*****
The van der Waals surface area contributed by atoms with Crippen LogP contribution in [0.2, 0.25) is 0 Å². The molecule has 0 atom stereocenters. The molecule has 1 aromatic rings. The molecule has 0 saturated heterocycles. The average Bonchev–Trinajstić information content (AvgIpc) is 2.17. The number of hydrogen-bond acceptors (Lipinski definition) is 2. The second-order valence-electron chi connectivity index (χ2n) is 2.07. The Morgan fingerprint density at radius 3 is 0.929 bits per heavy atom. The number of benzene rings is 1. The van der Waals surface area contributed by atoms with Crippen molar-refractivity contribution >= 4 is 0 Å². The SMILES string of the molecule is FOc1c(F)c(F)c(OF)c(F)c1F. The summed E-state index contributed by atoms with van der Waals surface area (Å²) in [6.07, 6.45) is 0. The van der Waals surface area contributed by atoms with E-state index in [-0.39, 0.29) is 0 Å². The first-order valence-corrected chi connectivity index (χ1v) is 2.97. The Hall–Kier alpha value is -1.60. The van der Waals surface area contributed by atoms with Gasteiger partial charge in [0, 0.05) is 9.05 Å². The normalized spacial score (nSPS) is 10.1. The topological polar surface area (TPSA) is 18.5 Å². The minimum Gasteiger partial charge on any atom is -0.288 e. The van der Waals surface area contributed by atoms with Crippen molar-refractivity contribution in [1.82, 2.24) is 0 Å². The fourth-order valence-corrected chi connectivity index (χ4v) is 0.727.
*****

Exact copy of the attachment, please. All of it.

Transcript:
The van der Waals surface area contributed by atoms with Crippen LogP contribution in [0.2, 0.25) is 0 Å². The molecule has 0 atom stereocenters. The molecule has 1 aromatic rings. The molecule has 0 saturated heterocycles. The average Bonchev–Trinajstić information content (AvgIpc) is 2.17. The number of hydrogen-bond acceptors (Lipinski definition) is 2. The second-order valence-electron chi connectivity index (χ2n) is 2.07. The Morgan fingerprint density at radius 3 is 0.929 bits per heavy atom. The number of benzene rings is 1. The van der Waals surface area contributed by atoms with Crippen molar-refractivity contribution >= 4 is 0 Å². The SMILES string of the molecule is FOc1c(F)c(F)c(OF)c(F)c1F. The summed E-state index contributed by atoms with van der Waals surface area (Å²) in [6.07, 6.45) is 0. The van der Waals surface area contributed by atoms with E-state index in [-0.39, 0.29) is 0 Å². The first-order valence-corrected chi connectivity index (χ1v) is 2.97. The Hall–Kier alpha value is -1.60. The van der Waals surface area contributed by atoms with Gasteiger partial charge in [0, 0.05) is 9.05 Å². The normalized spacial score (nSPS) is 10.1. The topological polar surface area (TPSA) is 18.5 Å². The minimum Gasteiger partial charge on any atom is -0.288 e. The van der Waals surface area contributed by atoms with Crippen molar-refractivity contribution in [1.82, 2.24) is 0 Å². The fourth-order valence-corrected chi connectivity index (χ4v) is 0.727.